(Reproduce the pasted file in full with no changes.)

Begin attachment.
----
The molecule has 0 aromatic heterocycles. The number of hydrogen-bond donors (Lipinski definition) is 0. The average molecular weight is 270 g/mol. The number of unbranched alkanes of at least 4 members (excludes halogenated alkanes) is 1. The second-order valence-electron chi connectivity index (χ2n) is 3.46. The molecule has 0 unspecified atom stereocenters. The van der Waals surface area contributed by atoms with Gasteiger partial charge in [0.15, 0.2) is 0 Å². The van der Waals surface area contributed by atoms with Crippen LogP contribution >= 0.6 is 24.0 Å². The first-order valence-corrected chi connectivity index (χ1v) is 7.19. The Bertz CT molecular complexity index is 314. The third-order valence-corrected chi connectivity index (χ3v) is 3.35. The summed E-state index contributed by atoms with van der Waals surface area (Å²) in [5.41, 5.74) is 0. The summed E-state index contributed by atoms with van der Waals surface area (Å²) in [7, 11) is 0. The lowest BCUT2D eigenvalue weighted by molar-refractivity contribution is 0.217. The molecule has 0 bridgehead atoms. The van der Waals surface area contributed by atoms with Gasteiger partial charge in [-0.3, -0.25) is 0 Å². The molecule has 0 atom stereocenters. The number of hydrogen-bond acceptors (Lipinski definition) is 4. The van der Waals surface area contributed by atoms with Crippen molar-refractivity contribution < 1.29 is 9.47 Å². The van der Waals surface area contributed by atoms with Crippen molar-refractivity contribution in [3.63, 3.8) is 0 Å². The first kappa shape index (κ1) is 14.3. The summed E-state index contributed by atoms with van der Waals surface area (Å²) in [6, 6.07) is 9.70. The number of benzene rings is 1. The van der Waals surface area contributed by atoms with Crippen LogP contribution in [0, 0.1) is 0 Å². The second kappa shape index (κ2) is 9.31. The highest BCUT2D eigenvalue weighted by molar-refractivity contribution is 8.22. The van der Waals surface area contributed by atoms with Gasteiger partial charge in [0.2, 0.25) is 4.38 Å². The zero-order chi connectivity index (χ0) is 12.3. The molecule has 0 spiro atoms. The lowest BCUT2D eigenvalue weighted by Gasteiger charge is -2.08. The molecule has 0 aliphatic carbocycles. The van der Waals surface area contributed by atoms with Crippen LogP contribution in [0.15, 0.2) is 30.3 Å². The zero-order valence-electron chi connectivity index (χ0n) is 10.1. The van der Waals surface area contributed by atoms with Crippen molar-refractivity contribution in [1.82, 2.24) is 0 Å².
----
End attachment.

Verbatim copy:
The molecule has 0 aromatic heterocycles. The number of hydrogen-bond donors (Lipinski definition) is 0. The average molecular weight is 270 g/mol. The number of unbranched alkanes of at least 4 members (excludes halogenated alkanes) is 1. The second-order valence-electron chi connectivity index (χ2n) is 3.46. The molecule has 0 unspecified atom stereocenters. The van der Waals surface area contributed by atoms with Gasteiger partial charge in [0.15, 0.2) is 0 Å². The van der Waals surface area contributed by atoms with Crippen LogP contribution >= 0.6 is 24.0 Å². The first-order valence-corrected chi connectivity index (χ1v) is 7.19. The Bertz CT molecular complexity index is 314. The third-order valence-corrected chi connectivity index (χ3v) is 3.35. The summed E-state index contributed by atoms with van der Waals surface area (Å²) in [5.41, 5.74) is 0. The summed E-state index contributed by atoms with van der Waals surface area (Å²) in [7, 11) is 0. The lowest BCUT2D eigenvalue weighted by molar-refractivity contribution is 0.217. The molecule has 0 bridgehead atoms. The van der Waals surface area contributed by atoms with Gasteiger partial charge in [-0.3, -0.25) is 0 Å². The molecule has 0 atom stereocenters. The number of hydrogen-bond acceptors (Lipinski definition) is 4. The van der Waals surface area contributed by atoms with Crippen molar-refractivity contribution < 1.29 is 9.47 Å². The van der Waals surface area contributed by atoms with Crippen molar-refractivity contribution in [3.63, 3.8) is 0 Å². The first kappa shape index (κ1) is 14.3. The summed E-state index contributed by atoms with van der Waals surface area (Å²) in [6, 6.07) is 9.70. The number of benzene rings is 1. The van der Waals surface area contributed by atoms with Crippen LogP contribution in [0, 0.1) is 0 Å². The second kappa shape index (κ2) is 9.31. The highest BCUT2D eigenvalue weighted by molar-refractivity contribution is 8.22. The van der Waals surface area contributed by atoms with Gasteiger partial charge in [0.2, 0.25) is 4.38 Å². The zero-order chi connectivity index (χ0) is 12.3. The molecule has 0 spiro atoms. The lowest BCUT2D eigenvalue weighted by Gasteiger charge is -2.08. The molecule has 0 aliphatic carbocycles. The van der Waals surface area contributed by atoms with Crippen LogP contribution in [0.15, 0.2) is 30.3 Å². The zero-order valence-electron chi connectivity index (χ0n) is 10.1. The van der Waals surface area contributed by atoms with Crippen molar-refractivity contribution in [1.82, 2.24) is 0 Å².